Although I chose to hike on a weekday afternoon to reduce encountering off leash dogs, I knew we might encounter one or two.
My Dachshunds, Chester and Gretel, are what you call “reactive” dogs – an off-leash dog running up to them, especially when they are leashed, scares them.
I rounded the corner and saw two larger dogs, both off leash. Their owner was nowhere in sight.
I pulled my dogs to the side of the trail and stood between them and the other dogs.
Based on past experience, I knew this was a way to reduce Chester and Gretel’s anxiety while sending a signal to the other dogs, and the owners if they were around, that my dogs needed some space.
It was working too – Chester and Gretel stood there calmly.
Out of the corner of my eye, I could see the two off-leash dogs approaching, owners still nowhere in sight.
I crouched down and kind of hunched over my small dogs, attempting to block access by using my body to block the other dogs.
As the off-leash dogs approached, I got closer to the ground and formed a little “bubble” over them with my body.
Chester and Gretel were still being quiet.
The two approaching dogs were undeterred and soon trying to stick their muzzles in between my legs and arms to check out my dogs.
Suddenly, Chester and Gretel went nuts.
They started barking and lunging a the other dogs trying to tell them to “get away”.
Along come the owners of the off leash dogs and what do they say to me? “You shouldn’t bring your aggressive dogs on hikes.”
The nerve! I was speechless.
I mean, I was following the law and had my dogs on-leash.
These people apparently had no clue what “aggressive” vs. reactive/defensive dog body language looks like or, at the very least, misunderstood Chester and Gretel’s actions because they did not see their dogs barging in on my dog’s space.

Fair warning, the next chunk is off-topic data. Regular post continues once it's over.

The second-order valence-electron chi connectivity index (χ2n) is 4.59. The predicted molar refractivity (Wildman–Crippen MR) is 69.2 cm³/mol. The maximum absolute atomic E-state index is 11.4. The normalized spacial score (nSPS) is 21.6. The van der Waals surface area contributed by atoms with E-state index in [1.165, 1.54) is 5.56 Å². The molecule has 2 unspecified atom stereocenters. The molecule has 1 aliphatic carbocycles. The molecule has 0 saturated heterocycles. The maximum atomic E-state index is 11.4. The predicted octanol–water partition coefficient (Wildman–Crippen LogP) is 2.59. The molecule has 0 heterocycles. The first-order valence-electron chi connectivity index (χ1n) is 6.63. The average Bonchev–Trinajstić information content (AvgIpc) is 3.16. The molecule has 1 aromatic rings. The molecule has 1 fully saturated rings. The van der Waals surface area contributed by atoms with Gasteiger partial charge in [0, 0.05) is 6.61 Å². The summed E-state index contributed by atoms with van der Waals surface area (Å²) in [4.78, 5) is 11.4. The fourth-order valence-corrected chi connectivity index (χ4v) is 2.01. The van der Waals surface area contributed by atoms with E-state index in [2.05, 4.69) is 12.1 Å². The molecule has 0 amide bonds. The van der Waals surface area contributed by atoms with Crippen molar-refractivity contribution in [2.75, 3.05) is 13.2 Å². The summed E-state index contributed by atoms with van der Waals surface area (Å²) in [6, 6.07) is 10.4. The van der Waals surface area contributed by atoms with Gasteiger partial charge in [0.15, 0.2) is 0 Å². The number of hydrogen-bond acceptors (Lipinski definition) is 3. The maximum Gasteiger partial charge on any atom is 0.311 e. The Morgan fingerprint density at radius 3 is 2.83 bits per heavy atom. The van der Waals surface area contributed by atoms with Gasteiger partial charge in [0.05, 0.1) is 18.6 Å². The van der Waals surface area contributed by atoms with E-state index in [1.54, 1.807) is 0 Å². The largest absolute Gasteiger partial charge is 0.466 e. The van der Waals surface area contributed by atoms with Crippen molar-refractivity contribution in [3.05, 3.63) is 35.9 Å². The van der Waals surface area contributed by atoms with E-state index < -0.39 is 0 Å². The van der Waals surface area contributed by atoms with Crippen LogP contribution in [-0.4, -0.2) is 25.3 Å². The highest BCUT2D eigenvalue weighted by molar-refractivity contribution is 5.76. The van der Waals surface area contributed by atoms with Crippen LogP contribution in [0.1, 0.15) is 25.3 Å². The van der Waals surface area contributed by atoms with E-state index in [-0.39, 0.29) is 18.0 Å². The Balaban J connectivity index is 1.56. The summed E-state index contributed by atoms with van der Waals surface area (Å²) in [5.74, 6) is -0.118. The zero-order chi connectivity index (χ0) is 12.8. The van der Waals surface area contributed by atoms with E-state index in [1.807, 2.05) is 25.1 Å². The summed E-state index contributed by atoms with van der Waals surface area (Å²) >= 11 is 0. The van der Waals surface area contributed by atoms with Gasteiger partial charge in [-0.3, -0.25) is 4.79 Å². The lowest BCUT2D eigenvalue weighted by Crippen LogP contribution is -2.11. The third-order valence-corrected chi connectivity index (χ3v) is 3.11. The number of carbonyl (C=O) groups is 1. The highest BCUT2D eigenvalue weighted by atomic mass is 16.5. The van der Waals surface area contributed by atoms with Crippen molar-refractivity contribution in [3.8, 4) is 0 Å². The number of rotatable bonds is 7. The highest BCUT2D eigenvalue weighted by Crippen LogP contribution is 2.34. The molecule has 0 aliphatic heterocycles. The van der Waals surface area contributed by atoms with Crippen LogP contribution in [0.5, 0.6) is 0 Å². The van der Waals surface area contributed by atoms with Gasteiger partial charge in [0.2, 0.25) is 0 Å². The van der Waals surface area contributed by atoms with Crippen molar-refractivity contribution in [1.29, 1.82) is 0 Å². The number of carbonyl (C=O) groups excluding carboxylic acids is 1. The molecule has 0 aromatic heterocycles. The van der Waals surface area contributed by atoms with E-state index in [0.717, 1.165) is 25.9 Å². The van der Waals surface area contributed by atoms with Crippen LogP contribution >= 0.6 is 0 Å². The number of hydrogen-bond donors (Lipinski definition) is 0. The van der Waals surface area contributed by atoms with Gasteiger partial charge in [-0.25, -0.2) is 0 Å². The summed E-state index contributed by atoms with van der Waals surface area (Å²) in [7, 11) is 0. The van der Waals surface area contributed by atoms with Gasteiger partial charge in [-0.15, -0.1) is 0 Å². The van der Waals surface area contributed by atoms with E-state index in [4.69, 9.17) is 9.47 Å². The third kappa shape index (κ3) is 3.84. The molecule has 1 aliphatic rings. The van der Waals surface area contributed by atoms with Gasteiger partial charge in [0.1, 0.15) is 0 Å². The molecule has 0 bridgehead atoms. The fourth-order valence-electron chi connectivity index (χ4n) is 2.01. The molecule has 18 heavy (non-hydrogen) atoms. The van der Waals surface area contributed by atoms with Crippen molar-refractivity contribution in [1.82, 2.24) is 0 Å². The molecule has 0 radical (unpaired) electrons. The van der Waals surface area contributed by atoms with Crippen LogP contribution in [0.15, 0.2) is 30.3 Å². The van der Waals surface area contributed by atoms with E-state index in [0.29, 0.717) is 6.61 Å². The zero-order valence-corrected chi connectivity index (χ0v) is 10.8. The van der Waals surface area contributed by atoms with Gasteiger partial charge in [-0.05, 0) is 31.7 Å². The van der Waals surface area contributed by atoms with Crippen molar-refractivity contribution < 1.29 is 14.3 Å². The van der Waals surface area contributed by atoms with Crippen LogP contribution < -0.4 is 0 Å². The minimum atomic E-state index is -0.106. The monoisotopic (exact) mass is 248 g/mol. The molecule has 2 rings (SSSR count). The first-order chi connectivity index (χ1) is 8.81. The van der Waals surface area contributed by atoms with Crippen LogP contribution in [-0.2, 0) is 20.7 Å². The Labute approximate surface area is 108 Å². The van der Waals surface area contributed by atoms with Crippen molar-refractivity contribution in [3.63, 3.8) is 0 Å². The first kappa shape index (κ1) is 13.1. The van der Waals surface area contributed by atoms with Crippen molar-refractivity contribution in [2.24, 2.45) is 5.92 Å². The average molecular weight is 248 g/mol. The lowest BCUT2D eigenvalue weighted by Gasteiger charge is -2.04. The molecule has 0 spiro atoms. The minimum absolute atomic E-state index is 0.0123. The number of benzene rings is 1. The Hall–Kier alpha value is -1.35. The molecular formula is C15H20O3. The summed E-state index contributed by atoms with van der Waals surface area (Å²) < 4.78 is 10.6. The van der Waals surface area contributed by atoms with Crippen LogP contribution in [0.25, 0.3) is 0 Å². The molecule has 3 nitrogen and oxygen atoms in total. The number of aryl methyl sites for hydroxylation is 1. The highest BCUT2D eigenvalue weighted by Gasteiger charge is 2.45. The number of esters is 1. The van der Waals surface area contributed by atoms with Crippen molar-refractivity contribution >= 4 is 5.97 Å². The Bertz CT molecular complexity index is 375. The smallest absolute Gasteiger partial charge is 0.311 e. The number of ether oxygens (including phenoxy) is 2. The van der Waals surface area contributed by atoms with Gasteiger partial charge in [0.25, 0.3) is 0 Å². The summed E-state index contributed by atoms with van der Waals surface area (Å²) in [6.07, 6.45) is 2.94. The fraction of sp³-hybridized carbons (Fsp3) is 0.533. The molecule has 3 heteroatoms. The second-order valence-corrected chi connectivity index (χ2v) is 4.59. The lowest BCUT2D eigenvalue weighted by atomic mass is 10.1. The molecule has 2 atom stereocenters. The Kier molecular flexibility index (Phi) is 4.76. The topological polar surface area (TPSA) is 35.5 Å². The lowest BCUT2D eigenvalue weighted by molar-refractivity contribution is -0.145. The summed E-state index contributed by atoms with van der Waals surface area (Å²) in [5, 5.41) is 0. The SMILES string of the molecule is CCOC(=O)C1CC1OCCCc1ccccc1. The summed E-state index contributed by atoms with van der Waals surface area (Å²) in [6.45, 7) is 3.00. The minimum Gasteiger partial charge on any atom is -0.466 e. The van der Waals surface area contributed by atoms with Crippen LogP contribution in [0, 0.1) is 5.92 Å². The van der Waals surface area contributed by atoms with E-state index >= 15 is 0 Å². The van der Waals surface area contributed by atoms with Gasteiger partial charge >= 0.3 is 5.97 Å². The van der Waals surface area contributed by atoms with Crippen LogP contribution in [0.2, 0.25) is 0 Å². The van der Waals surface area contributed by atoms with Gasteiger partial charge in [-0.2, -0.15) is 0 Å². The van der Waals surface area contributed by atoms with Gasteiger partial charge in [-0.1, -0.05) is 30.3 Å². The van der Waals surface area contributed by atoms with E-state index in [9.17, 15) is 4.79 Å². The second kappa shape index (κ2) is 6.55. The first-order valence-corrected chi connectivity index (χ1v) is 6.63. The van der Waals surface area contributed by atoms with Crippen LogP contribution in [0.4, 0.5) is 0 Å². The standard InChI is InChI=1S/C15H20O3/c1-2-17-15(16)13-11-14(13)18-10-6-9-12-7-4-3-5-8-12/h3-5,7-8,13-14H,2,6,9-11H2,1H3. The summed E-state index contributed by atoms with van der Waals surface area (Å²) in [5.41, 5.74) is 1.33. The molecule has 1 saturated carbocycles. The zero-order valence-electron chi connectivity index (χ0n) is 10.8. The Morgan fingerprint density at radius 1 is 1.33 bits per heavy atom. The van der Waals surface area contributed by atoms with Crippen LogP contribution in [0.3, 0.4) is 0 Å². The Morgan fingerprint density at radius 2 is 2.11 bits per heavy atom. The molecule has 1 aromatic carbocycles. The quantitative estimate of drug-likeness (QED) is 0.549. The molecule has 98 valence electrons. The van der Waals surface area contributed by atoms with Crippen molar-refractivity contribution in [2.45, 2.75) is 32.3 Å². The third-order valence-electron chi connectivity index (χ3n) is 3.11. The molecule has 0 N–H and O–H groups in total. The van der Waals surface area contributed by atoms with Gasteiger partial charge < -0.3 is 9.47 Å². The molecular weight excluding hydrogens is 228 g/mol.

Off Leash vs. On Leash Dogs
Before you think this is turning into an article bashing off-leash dogs, it’s not.
I think that dogs off-leash anywhere they are legally allowed is acceptable.
I’m also ok with dogs off leash where it is required by law (aka. the owner chooses to ignore it) as long as they are well-trained to respond when their owner calls them back and the owner is willing to leash them temporarily when other dogs and people pass.
Here are some things that were true about our situation though:
- The other dogs were not leashed
The trail we were on, and most of the trails we hike, legally require dogs to be on a 6 foot leash. The owners did not leash their dogs.
- The owners were not in sight to call their dogs back
In some cases, “voice control” is an effective alternative to a leash.
However, an owner must be able to see their dog, and the dog must return to their side as soon as they are called the first time, for the dog to be considered under voice control.
These owners let their dogs get out of their sight so they had no control over them.
- We were in a “confined space”
Most people wouldn’t think of a trail as a confined space but it is.
A confined space is any place that has limited or restricted means for entry or exit.
On most trails, it’s narrow and only has two directions of “escape” – forward or backward – because there may be vegetation or a hill on either side of the trail.
This gives a dog no choice but to be in close proximity with a strange dog and the forward “exit” is usually impeded by this other dog.
- The two dogs did not respect our space
The approaching dogs did not recognize my “go away” body language, or my verbal cues, and forced their way into Chester and Gretel’s space.